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Benita Johnson: A Talented Songbird Worth Catching

We’re blessed to have an abundance of live music in our counties ranging from visiting high-profile acts at cost to free pub gigs by professional, semi-professional and amateur artistes.


Along with friends, I very much enjoy attending pub open mic/jam nights where a great variety of styles and abilities can be savoured in one night for the price of a few drinks and possibly tasty pub food.

So it was that I found myself appreciating an array of acts a few weeks ago, dipping in and out between chatting to friends when a singer/songwriter/guitarist took to the stage (well, the allocated corner of the pub) and stopped us all in our tracks.

The moment Benita Johnson started singing, something magical happened and the pub fell silent.


Benita is slight, quiet,  unassuming and enigmatic.  Hidden behind an acoustic guitar that seems too big for her delicate fingers yet in full command.  Every so often, a barely perceptible smile reaches her lips, as if she’s remembering something mildly amusing.  She adapts her playing style to suit each song, sometimes tapping the strings throughout, now picking, occasionally strumming.  And when she begins to sing, I’m certain there are angels weeping in the galleries. Her vocals are breathy and ethereal with a Dido-esque quality.

One song touched me so deeply the first time I saw her that I wanted to weep right there in my chair.  I settled for dabbing my watery eyes.  There was something about that song that stretched across the room and wrapped its tendrils around all our hearts.  I looked at others and could see they were feeling the same.  Incredible!

But don’t get the idea that Benita’s a one song pony.  The rest of her set was strong and fabulous, too so naturally, I had to catch up with her and find out where she’d been hiding all our lives.

What follows is in her own words:

I grew up in a West Country village. Life was slow and ordered. Lots of space for my imagination to grow. Wide horizons – when you got up high enough – to dream of reaching. When I left home, I lived in Bristol for many years. It’s my favourite city. I came to Sussex about ten years ago. This is my home now.

When did you get started playing and how?  Have you always played solo or been in bands?

My earliest memory is of being a toddler, sitting at the back of a group of toddlers, eyeing up the stickle-bricks and wondering what all these other dribbly creatures were. Then in walked a lady with a guitar and started singing – probably Wheels on the Bus or something. I was captivated. I wanted to be THAT. After 6 or 7 years of hearing my repeated whining about getting a guitar, my parents finally sourced one second hand and I was on the way!

I started writing songs in secondary school and I sang these with a few of my friends. It’s something I just kept doing and when I started venturing onto the music scene in Bristol, mainly I sang solo. I also sang backing vocals and played percussion for my friends’ band the Funkinsteins for a few years. I learned a lot about band-craft and harmonies then. Over the years I collaborated with people at times, but mostly gigged solo. I’m in the process of forming a band now, though, so that feels really exciting for me.

Was it a conscious decision to only play originals?  Did you ever play covers?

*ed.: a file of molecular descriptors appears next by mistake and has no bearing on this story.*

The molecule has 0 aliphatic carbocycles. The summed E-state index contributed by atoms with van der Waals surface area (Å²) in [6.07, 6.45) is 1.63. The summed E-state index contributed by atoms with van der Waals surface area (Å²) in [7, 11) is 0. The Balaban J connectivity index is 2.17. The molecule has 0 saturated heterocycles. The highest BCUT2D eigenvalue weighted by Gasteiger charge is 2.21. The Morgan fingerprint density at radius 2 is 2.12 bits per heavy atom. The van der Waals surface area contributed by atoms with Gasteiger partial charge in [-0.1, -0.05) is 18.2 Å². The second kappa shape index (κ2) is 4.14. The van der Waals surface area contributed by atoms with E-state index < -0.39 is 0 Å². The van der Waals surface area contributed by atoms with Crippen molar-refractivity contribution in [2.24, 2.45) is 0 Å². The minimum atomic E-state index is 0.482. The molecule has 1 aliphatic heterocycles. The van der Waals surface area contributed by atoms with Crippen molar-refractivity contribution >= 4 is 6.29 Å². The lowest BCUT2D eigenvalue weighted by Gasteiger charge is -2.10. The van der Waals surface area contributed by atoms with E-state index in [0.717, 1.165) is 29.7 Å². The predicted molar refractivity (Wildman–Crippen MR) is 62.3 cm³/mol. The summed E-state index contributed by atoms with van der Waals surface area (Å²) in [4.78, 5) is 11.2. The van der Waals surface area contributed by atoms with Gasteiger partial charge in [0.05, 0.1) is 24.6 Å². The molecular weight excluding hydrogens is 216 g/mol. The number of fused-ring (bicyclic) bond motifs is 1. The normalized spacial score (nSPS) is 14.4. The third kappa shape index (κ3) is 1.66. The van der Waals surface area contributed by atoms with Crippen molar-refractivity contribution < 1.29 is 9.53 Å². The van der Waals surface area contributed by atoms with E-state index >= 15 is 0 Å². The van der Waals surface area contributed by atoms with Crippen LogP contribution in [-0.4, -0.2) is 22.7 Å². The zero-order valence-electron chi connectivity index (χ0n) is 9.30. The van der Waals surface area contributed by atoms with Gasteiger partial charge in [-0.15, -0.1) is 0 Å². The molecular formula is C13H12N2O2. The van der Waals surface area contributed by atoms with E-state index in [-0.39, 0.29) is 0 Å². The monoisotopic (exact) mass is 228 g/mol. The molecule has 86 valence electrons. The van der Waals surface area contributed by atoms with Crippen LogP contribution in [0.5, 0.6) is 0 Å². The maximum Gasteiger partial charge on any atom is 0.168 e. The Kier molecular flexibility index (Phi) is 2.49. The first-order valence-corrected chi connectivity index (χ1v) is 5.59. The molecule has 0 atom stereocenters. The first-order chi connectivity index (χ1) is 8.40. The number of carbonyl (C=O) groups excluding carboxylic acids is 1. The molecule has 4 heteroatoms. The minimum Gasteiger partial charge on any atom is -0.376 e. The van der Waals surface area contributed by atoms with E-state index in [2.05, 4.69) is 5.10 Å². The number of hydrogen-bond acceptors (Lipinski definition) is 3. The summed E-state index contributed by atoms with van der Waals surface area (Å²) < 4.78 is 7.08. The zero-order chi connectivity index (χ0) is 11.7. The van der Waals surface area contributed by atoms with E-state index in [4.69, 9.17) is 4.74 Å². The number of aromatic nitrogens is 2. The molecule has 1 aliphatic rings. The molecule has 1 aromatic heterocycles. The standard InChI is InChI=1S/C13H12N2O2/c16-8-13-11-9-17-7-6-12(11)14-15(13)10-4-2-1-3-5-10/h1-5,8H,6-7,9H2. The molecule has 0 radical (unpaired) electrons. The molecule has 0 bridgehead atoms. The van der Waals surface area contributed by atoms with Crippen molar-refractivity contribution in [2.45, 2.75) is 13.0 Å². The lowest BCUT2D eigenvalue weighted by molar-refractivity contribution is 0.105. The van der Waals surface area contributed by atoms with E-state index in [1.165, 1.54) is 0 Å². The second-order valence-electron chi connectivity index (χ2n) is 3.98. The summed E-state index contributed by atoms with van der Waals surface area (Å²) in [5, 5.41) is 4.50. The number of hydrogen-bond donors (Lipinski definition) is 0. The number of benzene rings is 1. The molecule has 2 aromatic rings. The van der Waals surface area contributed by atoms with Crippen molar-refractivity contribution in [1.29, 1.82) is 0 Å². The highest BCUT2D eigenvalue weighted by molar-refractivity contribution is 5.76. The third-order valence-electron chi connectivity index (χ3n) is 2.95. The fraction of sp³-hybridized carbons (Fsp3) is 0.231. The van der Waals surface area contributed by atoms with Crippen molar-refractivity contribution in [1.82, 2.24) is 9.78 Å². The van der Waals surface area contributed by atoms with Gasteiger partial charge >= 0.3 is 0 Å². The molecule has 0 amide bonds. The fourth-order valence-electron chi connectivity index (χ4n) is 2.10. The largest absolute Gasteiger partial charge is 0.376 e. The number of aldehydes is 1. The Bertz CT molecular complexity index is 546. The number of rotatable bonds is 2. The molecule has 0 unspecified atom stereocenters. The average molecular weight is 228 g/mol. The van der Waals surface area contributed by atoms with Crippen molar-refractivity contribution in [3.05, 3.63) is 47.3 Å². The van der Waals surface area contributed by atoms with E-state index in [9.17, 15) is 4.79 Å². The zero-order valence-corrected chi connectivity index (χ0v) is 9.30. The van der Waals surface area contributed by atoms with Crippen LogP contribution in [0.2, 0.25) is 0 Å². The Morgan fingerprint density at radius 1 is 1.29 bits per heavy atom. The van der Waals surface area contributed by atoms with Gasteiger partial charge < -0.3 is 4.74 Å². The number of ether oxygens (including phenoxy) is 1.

I do tend to play all originals, hence the “singer-songwriter” tag. It wasn’t conscious and I have at times thrown a few covers in. I find it hard to learn covers. I think this is because when you build a song in your head you have the blueprint, so it stays there. I find it hard to work to other people’s plans – it feels like there’s always something missing. I do try. But I get a happier return from writing and playing my own songs. It just feels right.

If you were playing covers, what would you choose?

Well, I’m thrashing out a bit of Georgia Ku and Amy Macdonald at the moment. Nothing really compares with that first time I heard Wheels on the Bus though.

What music do you like to listen to when you’re “off duty”?

… scrolling through playlist… in no particular order: Michael Kiwanuka, Sarah Blasko, London Grammar, k d lang, Portishead, Melissa Etheridge, Stevie Nicks, Adele, Frazey Ford, Beth Hart, Muse, Ella Fitzgerald, The Killers, The Verve, Radiohead, John Williams (soundtracks) and Mumford and Sons.

What influences your song writing?  Do you favour particular themes? Where do you get your ideas?

People. And also myself – I am also people.  This can be in the abstract or very specific. It doesn’t really matter how it starts – the songs take on a life of their own anyway.

You have some recordings available – are they for download/CD purchase?

I have a Bandcamp page where you can find almost everything I’ve ever recorded. There’s more dotted about the place on Spotify and other download/streaming sites. If you search “Benita Johnson Music” that will get you started.

My Bandcamp is here:

What are your future plans/goals/dreams?

To be happy, safe, helpful. To give all that I’ve got. Running through all of this, there must be music.

Tell us a surprising fact about yourself that nobody would guess…

I can’t drink tea without biscuits, beer without crisps or coffee without chocolate. Them’s the rules!!

So there you have her.  Do visit her Bandcamp page and let her wash over your senses.

There, you’ll find four separate releases – all original compositions.  There’s a 7-track and two 10-track albums as well as a 2-track charity release called Feel Your Way.

Feel Your Way is the song that affected us all so deeply the first time we heard it.  It’s about the ‘unravelling of the self’ that occurs through dementia.  All proceeds from the sale go to the Alzheimer’s Society UK and Parkinson’s UK.  By all means listen and download this but then do yourself a favour and explore the rest of Benita